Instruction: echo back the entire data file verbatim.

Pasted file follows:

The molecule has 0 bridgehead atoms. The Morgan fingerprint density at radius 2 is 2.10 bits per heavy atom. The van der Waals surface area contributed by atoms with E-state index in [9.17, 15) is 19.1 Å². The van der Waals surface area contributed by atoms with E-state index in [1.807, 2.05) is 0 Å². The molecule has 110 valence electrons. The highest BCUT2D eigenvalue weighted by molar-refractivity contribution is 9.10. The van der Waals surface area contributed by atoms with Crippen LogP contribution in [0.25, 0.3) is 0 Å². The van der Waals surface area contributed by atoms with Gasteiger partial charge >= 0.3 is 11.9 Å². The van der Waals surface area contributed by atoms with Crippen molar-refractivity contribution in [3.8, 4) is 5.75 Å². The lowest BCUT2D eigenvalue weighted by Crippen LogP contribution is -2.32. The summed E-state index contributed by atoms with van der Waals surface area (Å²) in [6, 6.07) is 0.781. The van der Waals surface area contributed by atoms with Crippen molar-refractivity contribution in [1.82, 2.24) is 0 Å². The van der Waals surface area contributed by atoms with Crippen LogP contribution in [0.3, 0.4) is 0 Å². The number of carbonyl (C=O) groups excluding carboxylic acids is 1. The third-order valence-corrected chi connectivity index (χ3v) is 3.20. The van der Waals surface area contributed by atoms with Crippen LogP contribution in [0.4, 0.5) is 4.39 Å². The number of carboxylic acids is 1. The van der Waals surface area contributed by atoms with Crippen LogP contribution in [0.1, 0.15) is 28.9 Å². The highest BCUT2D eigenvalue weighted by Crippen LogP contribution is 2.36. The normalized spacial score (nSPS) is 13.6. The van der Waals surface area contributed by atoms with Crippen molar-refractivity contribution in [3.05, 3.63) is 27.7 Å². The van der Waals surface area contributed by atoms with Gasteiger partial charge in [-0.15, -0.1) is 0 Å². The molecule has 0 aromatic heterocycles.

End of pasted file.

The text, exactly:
The molecule has 0 bridgehead atoms. The Morgan fingerprint density at radius 2 is 2.10 bits per heavy atom. The van der Waals surface area contributed by atoms with E-state index in [9.17, 15) is 19.1 Å². The van der Waals surface area contributed by atoms with E-state index in [1.807, 2.05) is 0 Å². The molecule has 110 valence electrons. The highest BCUT2D eigenvalue weighted by molar-refractivity contribution is 9.10. The van der Waals surface area contributed by atoms with Crippen LogP contribution in [0.25, 0.3) is 0 Å². The van der Waals surface area contributed by atoms with Gasteiger partial charge >= 0.3 is 11.9 Å². The van der Waals surface area contributed by atoms with Crippen molar-refractivity contribution in [3.8, 4) is 5.75 Å². The lowest BCUT2D eigenvalue weighted by Crippen LogP contribution is -2.32. The summed E-state index contributed by atoms with van der Waals surface area (Å²) in [6, 6.07) is 0.781. The van der Waals surface area contributed by atoms with Crippen molar-refractivity contribution in [1.82, 2.24) is 0 Å². The van der Waals surface area contributed by atoms with Crippen LogP contribution in [0.3, 0.4) is 0 Å². The number of carbonyl (C=O) groups excluding carboxylic acids is 1. The third-order valence-corrected chi connectivity index (χ3v) is 3.20. The van der Waals surface area contributed by atoms with Crippen LogP contribution in [0.4, 0.5) is 4.39 Å². The number of carboxylic acids is 1. The van der Waals surface area contributed by atoms with Crippen LogP contribution in [0.1, 0.15) is 28.9 Å². The highest BCUT2D eigenvalue weighted by Crippen LogP contribution is 2.36. The normalized spacial score (nSPS) is 13.6. The van der Waals surface area contributed by atoms with Crippen molar-refractivity contribution in [3.05, 3.63) is 27.7 Å². The van der Waals surface area contributed by atoms with Gasteiger partial charge in [-0.15, -0.1) is 0 Å². The molecule has 0 aromatic heterocycles.